Short Fiction: 3 Tips To Help You Create Characters Readers Adore

Want to write short fiction?

Not only are short stories and novellas easy and fun to write, you can publish them quickly.

Whenever readers or students approach me about building a mailing list of readers who enjoy their writing, my first suggestion is always to write something short.

(BTW, you can use subscriber magnets to create mailing lists of freelance clients or prospects too.)

A piece of short fiction is an ideal subscriber magnet.

Short fiction makes an ideal subscriber magnet

A “subscriber magnet or lead magnet” is something you offer readers. It’s an exclusive; something they can’t get anywhere else and it’s also a reward for trusting you with their email address.

I know many authors (and writers) find building a mailing list challenging. If you’re writing fiction however, creating subscriber magnets is a no-brainer. Spend a few hours crafting a short story and offer it to your readers.

How do you write a short story FAST?

I’m not a huge fan of detailed fiction formulas, although I do use loose formulas to write quick short fiction.

Many writers find Lester Dent’s pulp fiction plot useful:

This is a formula, a master plot, for any 6000 word pulp story. It has worked on adventure, detective, western and war-air. It tells exactly where to put everything. It shows definitely just what must happen in each successive thousand words.

Dent was a prolific pulp fiction writer. You can certainly apply his formula to your own short stories, if you’re writing action fiction or mysteries, where the plot is all that counts. However, for other forms of fiction, your characters become more important.

I hesitated when I wrote “for other forms of fiction, your characters become more important,” because it’s not true. Appealing characters are vital in all your stories. The more you can create characters readers love, the more your fiction will sell. You’ll find too, that if you manage to create a character that YOU love, you’ll be inspired to write more about that character, and perhaps use your character in a novel.

So, how do you create characters readers love? These three tips will help.

1. Your character MUST get what he wants: failure isn’t acceptable

What does your character want? In Patricia Highsmith’s The Talented Mr. Ripley, Tom Ripley will do anything, including murder, to rise above his humble status.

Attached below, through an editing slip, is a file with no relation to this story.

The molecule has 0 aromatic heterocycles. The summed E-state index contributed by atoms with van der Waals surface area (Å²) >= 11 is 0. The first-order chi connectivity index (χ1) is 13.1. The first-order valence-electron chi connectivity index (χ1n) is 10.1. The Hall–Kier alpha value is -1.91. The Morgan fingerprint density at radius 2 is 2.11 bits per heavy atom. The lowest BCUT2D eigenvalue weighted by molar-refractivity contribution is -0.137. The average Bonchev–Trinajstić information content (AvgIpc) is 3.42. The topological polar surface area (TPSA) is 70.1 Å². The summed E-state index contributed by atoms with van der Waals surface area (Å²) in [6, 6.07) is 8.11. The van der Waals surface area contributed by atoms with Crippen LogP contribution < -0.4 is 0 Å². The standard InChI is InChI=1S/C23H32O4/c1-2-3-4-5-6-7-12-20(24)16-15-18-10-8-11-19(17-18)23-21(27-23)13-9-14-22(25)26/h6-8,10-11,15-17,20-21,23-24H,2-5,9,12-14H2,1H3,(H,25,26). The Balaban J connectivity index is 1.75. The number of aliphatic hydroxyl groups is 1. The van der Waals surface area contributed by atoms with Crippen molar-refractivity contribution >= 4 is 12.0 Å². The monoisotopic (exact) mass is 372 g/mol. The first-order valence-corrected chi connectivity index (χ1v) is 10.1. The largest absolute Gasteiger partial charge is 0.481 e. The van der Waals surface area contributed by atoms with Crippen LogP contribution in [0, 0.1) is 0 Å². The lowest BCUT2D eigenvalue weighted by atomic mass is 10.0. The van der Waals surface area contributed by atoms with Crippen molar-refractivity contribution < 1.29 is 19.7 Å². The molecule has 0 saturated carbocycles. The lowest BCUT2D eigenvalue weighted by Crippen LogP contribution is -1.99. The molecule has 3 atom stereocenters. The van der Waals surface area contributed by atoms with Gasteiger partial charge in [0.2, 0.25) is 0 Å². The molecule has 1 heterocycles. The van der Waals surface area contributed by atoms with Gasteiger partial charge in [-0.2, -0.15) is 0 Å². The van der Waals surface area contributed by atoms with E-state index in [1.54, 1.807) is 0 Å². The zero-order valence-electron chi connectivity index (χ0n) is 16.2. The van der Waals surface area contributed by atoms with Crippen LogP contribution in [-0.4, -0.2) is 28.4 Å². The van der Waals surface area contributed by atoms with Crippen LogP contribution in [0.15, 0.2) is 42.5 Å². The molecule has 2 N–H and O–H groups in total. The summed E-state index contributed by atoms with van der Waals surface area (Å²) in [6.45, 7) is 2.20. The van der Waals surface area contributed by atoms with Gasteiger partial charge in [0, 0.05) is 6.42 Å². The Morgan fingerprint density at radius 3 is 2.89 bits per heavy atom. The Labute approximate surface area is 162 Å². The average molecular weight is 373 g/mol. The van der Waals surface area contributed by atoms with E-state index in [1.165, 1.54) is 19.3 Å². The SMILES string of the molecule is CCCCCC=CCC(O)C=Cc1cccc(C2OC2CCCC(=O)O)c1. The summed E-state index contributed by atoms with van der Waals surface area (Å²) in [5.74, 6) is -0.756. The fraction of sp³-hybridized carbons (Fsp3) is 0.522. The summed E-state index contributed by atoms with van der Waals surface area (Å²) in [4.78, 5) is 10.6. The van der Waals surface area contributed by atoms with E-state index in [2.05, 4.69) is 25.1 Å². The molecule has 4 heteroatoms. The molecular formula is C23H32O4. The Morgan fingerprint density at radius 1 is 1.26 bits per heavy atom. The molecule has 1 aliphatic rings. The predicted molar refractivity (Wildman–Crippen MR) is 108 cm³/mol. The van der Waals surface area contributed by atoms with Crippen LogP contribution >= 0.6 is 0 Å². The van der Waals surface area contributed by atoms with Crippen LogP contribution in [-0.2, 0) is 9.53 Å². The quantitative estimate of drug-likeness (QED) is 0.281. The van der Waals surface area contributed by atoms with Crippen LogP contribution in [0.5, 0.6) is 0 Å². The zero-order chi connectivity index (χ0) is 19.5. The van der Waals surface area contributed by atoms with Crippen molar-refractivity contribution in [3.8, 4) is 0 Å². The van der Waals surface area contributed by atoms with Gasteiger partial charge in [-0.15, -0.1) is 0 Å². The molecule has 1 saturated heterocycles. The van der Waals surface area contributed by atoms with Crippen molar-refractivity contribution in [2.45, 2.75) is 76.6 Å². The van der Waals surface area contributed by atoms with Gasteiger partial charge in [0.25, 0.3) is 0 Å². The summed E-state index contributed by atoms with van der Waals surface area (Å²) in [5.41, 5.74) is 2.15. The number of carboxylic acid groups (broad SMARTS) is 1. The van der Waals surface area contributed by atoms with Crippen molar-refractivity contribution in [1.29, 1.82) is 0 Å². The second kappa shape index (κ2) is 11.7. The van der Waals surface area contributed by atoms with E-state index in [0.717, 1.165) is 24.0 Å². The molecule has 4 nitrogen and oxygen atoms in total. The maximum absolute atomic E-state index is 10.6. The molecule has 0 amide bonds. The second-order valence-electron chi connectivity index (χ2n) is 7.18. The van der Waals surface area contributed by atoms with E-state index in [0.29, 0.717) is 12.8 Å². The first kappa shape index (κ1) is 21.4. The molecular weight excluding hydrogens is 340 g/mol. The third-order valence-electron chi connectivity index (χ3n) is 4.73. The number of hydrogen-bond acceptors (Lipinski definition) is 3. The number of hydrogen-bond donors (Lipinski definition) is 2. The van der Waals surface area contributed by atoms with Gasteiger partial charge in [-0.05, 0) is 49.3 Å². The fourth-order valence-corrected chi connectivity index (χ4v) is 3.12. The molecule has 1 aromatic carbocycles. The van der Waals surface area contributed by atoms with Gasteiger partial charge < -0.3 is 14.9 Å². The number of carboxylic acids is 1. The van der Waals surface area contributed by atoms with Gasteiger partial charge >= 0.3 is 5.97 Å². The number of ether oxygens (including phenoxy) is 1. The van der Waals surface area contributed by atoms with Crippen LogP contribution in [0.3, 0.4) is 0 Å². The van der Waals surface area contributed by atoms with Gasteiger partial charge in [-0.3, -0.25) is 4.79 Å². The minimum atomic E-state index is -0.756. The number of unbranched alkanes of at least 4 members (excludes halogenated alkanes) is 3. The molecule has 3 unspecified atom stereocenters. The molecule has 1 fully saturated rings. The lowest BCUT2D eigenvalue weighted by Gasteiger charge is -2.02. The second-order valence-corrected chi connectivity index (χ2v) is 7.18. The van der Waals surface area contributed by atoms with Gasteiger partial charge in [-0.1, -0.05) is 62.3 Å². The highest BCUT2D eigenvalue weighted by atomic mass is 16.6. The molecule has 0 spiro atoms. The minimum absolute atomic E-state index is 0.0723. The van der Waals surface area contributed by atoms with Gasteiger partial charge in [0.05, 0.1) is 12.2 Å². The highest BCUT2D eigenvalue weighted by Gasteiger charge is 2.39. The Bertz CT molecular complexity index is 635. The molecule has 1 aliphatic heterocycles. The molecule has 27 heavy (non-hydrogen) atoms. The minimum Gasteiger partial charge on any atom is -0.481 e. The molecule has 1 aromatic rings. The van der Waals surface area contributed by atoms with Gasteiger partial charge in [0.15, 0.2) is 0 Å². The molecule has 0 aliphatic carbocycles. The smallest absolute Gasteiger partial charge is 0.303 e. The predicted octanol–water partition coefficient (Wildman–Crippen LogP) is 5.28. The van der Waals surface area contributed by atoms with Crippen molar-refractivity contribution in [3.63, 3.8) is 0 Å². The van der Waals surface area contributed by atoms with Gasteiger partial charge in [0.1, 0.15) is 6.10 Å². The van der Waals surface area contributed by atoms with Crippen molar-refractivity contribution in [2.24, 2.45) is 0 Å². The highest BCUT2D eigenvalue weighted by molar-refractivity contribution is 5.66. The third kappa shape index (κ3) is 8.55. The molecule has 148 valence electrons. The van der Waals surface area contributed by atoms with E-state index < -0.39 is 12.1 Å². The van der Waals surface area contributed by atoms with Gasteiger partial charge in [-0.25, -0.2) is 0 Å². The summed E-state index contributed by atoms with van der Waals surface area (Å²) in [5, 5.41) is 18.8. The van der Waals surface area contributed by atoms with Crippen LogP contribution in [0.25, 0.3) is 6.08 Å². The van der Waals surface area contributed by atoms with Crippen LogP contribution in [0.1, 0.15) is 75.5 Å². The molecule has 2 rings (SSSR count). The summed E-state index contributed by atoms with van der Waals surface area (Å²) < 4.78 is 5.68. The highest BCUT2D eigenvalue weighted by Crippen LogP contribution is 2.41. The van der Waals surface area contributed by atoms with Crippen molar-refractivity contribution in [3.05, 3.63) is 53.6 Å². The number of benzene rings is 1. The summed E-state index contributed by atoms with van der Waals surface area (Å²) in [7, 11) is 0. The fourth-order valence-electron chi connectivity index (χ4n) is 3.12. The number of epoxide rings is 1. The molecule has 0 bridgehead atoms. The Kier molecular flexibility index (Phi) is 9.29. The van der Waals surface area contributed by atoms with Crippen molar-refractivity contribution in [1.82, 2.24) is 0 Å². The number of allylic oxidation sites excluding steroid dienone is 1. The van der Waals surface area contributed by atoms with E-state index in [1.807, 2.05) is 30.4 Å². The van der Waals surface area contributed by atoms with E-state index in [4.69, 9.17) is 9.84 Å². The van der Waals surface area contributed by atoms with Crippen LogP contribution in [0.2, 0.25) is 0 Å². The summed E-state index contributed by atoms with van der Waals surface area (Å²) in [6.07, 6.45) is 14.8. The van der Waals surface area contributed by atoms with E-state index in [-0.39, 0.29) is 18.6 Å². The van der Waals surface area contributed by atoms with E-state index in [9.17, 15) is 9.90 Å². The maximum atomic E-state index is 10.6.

Readers love characters who go all-out to get what they want. These characters are motivated. This makes for conflict, and excitement. Creating characters who WANT desperately is a plotting short-cut. Scarlett O’Hara, Becky Sharp, and Tom Ripley all want something desperately. Becky and Tom will do anything to get out of poverty. Scarlett wants that too eventually. However, for most of Gone With The Wind, she wants Ashley Wilkes.

Action tip: ask yourself, and your character, what he wants. Why does he want it? Remember, your character won’t accept failure.

2. Create a main character your readers adore

Books are more satisfying than movies, because we’re privy to a character’s thoughts. This makes for emotion. We empathize with the character.

Although your main character may be despicable (viz Tom Ripley), when you show his thoughts your readers understand him. They empathize, and you’ll create a memorable character—a character readers remember, even if they don’t adore him.

Action tip: show your character’s thoughts; please don’t label them. Never say that he’s “angry”. Share his angry thoughts. Show his angry actions. You can also use symbols, like weather (a storm) to create an angry ambiance.

3. Create a story takeaway: what does your main character learn?

A character readers adore changes over the course of a novel and over the course of short fiction. Of course, when you’re writing short fiction, you don’t have space for character development, so your character learns one lesson.

Readers share that lesson; they know that as a result of his experience, he’s changed. The lesson is a takeaway.

My writing students worry about showing a character’s change in short fiction, but it’s simple. Create a learning experience for your character.

Let’s say you’re writing a short story; it’s a historical western romance. You’ve created a headstrong heroine who prides herself on her ability to ride and manage animals.

What if the hero warns her away from his horse? Our heroine ignores him and the horse grabs her shoulder in his teeth and tosses her like a rag doll. What does she learn?

She learns a lesson; so do readers. It might be: “appearances can be deceptive.”

Action tip: what does your character learn? Create a scene, as a result of which, your character learns something important.

A short story of 5,000 words can make more money than a 60,000 word novel

New: Your Short Fiction Formula: The Easiest-Ever Writing Process (Workshop)

Are you happy with your self-publishing sales?

If you aren’t, there’s an answer. Savvy authors use short fiction (short stories and novellas) to generate sales and income quickly.

Explore Your Short Fiction Formula: The Easiest-Ever Writing Process (Workshop) now. You’ll be glad you did.

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